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The outcomes of adrenalectomy for solitary adrenal metastasis: A 17-year single-center experience.

Authors
  • Hatano, Koji1
  • Horii, Sayaka1
  • Nakai, Yasutomo1
  • Nakayama, Masashi1
  • Kakimoto, Ken-Ichi1
  • Nishimura, Kazuo1
  • 1 Department of Urology, Osaka International Cancer Institute, Osaka, Japan. , (Japan)
Type
Published Article
Journal
Asia-Pacific journal of clinical oncology
Publication Date
Apr 01, 2020
Volume
16
Issue
2
Identifiers
DOI: 10.1111/ajco.13078
PMID: 30270570
Source
Medline
Keywords
Language
English
License
Unknown

Abstract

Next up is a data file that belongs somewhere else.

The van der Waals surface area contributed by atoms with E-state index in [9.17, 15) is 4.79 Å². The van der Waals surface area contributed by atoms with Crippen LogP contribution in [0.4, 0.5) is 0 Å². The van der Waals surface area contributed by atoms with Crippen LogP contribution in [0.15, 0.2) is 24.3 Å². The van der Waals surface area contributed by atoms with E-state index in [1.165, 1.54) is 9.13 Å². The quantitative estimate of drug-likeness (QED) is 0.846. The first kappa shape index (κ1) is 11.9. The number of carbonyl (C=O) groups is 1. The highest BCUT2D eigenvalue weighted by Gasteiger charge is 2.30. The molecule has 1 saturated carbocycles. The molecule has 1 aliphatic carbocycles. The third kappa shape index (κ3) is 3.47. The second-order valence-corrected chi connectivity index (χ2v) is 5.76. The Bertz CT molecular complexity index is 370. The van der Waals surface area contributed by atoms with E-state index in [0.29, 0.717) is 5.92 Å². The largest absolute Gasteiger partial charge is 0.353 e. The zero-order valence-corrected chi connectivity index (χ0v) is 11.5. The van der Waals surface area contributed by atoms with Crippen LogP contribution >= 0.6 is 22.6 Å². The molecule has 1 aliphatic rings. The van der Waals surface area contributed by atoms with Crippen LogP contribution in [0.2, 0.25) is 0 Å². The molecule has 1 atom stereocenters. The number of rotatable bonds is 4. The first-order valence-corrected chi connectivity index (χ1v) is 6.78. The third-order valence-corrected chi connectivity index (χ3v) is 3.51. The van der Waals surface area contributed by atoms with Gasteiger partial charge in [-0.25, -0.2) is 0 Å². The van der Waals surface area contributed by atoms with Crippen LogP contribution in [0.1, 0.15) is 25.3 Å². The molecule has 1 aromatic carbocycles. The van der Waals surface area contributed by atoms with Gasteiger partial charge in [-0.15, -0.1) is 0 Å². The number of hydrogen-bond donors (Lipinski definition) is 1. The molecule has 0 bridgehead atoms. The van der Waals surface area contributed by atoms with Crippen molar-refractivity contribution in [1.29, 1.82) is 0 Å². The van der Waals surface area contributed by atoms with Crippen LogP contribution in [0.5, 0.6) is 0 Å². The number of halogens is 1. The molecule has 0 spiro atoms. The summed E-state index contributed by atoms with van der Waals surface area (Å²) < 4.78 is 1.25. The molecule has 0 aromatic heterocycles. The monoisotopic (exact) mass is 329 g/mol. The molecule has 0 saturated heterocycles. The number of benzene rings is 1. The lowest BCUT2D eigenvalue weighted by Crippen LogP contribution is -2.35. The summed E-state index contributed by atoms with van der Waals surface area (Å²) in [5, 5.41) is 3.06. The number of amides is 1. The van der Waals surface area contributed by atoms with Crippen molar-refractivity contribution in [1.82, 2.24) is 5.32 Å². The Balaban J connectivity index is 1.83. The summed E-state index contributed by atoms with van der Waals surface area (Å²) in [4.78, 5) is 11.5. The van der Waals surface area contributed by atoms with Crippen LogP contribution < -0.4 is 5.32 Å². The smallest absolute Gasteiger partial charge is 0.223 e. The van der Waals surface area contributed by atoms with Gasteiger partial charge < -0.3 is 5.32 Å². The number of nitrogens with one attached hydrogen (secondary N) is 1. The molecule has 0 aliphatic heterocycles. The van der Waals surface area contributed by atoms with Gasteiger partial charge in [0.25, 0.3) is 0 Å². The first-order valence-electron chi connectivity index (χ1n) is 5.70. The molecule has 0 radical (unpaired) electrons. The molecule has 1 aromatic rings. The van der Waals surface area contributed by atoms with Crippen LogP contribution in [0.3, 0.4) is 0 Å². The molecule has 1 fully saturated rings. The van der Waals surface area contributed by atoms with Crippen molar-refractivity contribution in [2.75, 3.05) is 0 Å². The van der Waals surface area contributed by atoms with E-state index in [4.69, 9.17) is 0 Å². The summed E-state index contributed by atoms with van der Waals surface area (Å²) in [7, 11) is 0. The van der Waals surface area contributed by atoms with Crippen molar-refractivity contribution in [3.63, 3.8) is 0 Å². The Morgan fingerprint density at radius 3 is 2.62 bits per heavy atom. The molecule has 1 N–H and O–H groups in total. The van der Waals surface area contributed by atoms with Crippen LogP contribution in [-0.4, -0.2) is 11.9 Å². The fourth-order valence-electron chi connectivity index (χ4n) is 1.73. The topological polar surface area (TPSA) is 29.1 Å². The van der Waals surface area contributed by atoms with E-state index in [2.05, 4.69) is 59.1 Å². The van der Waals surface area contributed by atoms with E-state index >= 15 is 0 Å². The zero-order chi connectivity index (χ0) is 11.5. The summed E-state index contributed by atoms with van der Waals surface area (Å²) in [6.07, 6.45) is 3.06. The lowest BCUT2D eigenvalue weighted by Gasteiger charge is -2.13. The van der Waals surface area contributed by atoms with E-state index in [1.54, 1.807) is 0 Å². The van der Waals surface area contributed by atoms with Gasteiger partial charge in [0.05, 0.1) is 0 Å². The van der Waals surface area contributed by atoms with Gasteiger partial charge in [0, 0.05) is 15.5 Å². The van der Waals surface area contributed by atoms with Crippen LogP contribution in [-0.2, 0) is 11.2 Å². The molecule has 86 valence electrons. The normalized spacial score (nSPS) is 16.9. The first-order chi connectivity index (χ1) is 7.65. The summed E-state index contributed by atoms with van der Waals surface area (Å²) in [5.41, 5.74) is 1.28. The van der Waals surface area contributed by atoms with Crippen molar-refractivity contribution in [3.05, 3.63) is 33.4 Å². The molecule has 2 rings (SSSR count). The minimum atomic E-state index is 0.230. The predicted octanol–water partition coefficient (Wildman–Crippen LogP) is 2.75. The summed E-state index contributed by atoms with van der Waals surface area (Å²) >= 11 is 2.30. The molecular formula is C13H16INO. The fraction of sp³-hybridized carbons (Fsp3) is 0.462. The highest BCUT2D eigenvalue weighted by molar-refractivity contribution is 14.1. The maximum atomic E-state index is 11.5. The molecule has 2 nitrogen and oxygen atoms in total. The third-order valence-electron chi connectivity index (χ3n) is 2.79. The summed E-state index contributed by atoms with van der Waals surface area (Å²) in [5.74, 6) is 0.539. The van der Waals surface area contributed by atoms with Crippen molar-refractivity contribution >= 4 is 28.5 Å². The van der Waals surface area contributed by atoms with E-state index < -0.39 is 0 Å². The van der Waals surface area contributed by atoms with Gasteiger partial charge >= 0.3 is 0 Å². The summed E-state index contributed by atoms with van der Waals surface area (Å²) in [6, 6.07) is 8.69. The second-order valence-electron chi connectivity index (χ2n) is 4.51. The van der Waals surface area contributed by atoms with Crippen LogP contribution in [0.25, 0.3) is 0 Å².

We aimed to analyze surgical outcomes of open or laparoscopic adrenalectomy for solitary adrenal metastasis and assess the factors influencing survival. We retrospectively reviewed our institutional clinicopathological database for cases of adrenalectomy for solitary adrenal metastasis from solid tumors between 2000 and 2017. Twenty-five patients underwent open adrenalectomy (n = 11) or laparoscopic adrenalectomy (n = 14). The most common primary site was the lung (n = 7), followed by the kidney (n = 5), liver (n = 3), ovary (n = 2), soft tissue (n = 2), and six other sites. The majority of the patients (n = 19) had metachronous metastasis. The median tumor size was 3.1 cm (1-9 cm). With the median follow-up of 32 months (2-144 months), the median progression-free and overall survivals were 14 and 63 months, respectively. Multivariate analysis revealed that synchronous metastasis (hazard ratio [HR] = 7.5) and tumor size ≥ 4 cm (HR = 17.7) were significant prognostic factors for shorter overall survival. There was no significant difference for survival between the laparoscopic and open groups. Adrenalectomy for solitary adrenal metastasis can be applied for selected patients with various types of malignancy. However, synchronous metastasis and tumor size ≥ 4 cm were prognostic factors for shorter overall survival. © 2018 John Wiley & Sons Australia, Ltd.

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